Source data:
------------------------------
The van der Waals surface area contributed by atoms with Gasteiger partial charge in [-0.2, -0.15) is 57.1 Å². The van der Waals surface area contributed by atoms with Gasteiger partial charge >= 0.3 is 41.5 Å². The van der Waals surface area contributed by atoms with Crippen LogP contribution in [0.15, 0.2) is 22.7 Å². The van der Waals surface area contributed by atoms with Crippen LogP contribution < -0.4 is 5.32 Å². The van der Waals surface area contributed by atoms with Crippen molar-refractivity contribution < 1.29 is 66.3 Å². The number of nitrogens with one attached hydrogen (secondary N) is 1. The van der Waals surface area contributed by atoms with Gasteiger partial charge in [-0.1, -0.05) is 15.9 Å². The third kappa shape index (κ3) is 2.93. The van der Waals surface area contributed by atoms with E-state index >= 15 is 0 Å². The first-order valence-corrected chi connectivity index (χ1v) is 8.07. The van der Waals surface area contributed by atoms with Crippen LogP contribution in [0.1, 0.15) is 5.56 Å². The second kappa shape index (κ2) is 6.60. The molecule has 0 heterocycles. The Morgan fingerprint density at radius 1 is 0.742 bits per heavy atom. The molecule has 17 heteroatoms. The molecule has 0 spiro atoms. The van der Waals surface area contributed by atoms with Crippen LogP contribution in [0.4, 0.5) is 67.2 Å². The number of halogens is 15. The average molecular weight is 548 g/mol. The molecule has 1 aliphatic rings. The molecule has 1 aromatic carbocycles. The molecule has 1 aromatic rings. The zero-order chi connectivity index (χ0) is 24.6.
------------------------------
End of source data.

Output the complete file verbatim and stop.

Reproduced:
The van der Waals surface area contributed by atoms with Gasteiger partial charge in [-0.2, -0.15) is 57.1 Å². The van der Waals surface area contributed by atoms with Gasteiger partial charge >= 0.3 is 41.5 Å². The van der Waals surface area contributed by atoms with Crippen LogP contribution in [0.15, 0.2) is 22.7 Å². The van der Waals surface area contributed by atoms with Crippen LogP contribution < -0.4 is 5.32 Å². The van der Waals surface area contributed by atoms with Crippen molar-refractivity contribution < 1.29 is 66.3 Å². The number of nitrogens with one attached hydrogen (secondary N) is 1. The van der Waals surface area contributed by atoms with Gasteiger partial charge in [-0.1, -0.05) is 15.9 Å². The third kappa shape index (κ3) is 2.93. The van der Waals surface area contributed by atoms with E-state index >= 15 is 0 Å². The first-order valence-corrected chi connectivity index (χ1v) is 8.07. The van der Waals surface area contributed by atoms with Crippen LogP contribution in [0.1, 0.15) is 5.56 Å². The second kappa shape index (κ2) is 6.60. The molecule has 0 heterocycles. The Morgan fingerprint density at radius 1 is 0.742 bits per heavy atom. The molecule has 17 heteroatoms. The molecule has 0 spiro atoms. The van der Waals surface area contributed by atoms with Crippen LogP contribution in [0.4, 0.5) is 67.2 Å². The number of halogens is 15. The average molecular weight is 548 g/mol. The molecule has 1 aliphatic rings. The molecule has 1 aromatic carbocycles. The molecule has 1 aromatic rings. The zero-order chi connectivity index (χ0) is 24.6.